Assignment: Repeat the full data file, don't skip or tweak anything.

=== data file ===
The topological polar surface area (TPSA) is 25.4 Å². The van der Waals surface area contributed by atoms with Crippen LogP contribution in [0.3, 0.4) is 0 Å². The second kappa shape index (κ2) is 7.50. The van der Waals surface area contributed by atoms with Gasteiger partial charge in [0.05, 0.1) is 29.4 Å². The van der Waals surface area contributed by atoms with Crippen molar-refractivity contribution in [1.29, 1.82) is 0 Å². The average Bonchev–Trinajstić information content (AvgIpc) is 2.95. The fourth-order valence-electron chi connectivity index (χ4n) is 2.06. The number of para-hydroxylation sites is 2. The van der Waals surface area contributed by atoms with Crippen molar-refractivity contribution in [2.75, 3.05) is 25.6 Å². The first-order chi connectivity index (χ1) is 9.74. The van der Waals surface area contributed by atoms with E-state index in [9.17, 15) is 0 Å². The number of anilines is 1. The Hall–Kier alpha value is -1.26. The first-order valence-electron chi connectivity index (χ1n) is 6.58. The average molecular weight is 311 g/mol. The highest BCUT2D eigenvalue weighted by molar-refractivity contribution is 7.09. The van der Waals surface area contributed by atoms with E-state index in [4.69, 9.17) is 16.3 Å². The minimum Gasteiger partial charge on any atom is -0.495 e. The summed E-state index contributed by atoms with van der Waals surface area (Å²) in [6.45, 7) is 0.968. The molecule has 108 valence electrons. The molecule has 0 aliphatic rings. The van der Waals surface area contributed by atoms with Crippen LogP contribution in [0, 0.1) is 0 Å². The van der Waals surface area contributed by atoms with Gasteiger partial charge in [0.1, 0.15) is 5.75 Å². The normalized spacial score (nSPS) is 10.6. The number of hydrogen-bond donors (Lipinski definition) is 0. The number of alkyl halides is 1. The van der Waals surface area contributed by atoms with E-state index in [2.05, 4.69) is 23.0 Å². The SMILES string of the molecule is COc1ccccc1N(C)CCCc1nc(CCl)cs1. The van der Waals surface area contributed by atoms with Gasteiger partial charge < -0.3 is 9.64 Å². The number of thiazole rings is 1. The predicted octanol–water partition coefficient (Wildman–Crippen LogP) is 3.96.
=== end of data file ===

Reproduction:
The topological polar surface area (TPSA) is 25.4 Å². The van der Waals surface area contributed by atoms with Crippen LogP contribution in [0.3, 0.4) is 0 Å². The second kappa shape index (κ2) is 7.50. The van der Waals surface area contributed by atoms with Gasteiger partial charge in [0.05, 0.1) is 29.4 Å². The van der Waals surface area contributed by atoms with Crippen molar-refractivity contribution in [1.29, 1.82) is 0 Å². The average Bonchev–Trinajstić information content (AvgIpc) is 2.95. The fourth-order valence-electron chi connectivity index (χ4n) is 2.06. The number of para-hydroxylation sites is 2. The van der Waals surface area contributed by atoms with Crippen molar-refractivity contribution in [2.75, 3.05) is 25.6 Å². The first-order chi connectivity index (χ1) is 9.74. The van der Waals surface area contributed by atoms with E-state index in [9.17, 15) is 0 Å². The number of anilines is 1. The Hall–Kier alpha value is -1.26. The first-order valence-electron chi connectivity index (χ1n) is 6.58. The average molecular weight is 311 g/mol. The highest BCUT2D eigenvalue weighted by molar-refractivity contribution is 7.09. The van der Waals surface area contributed by atoms with E-state index in [4.69, 9.17) is 16.3 Å². The minimum Gasteiger partial charge on any atom is -0.495 e. The summed E-state index contributed by atoms with van der Waals surface area (Å²) in [6.45, 7) is 0.968. The molecule has 108 valence electrons. The molecule has 0 aliphatic rings. The van der Waals surface area contributed by atoms with Crippen LogP contribution in [0, 0.1) is 0 Å². The van der Waals surface area contributed by atoms with Gasteiger partial charge in [0.1, 0.15) is 5.75 Å². The normalized spacial score (nSPS) is 10.6. The number of hydrogen-bond donors (Lipinski definition) is 0. The number of alkyl halides is 1. The van der Waals surface area contributed by atoms with E-state index in [2.05, 4.69) is 23.0 Å². The SMILES string of the molecule is COc1ccccc1N(C)CCCc1nc(CCl)cs1. The van der Waals surface area contributed by atoms with Gasteiger partial charge < -0.3 is 9.64 Å². The number of thiazole rings is 1. The predicted octanol–water partition coefficient (Wildman–Crippen LogP) is 3.96.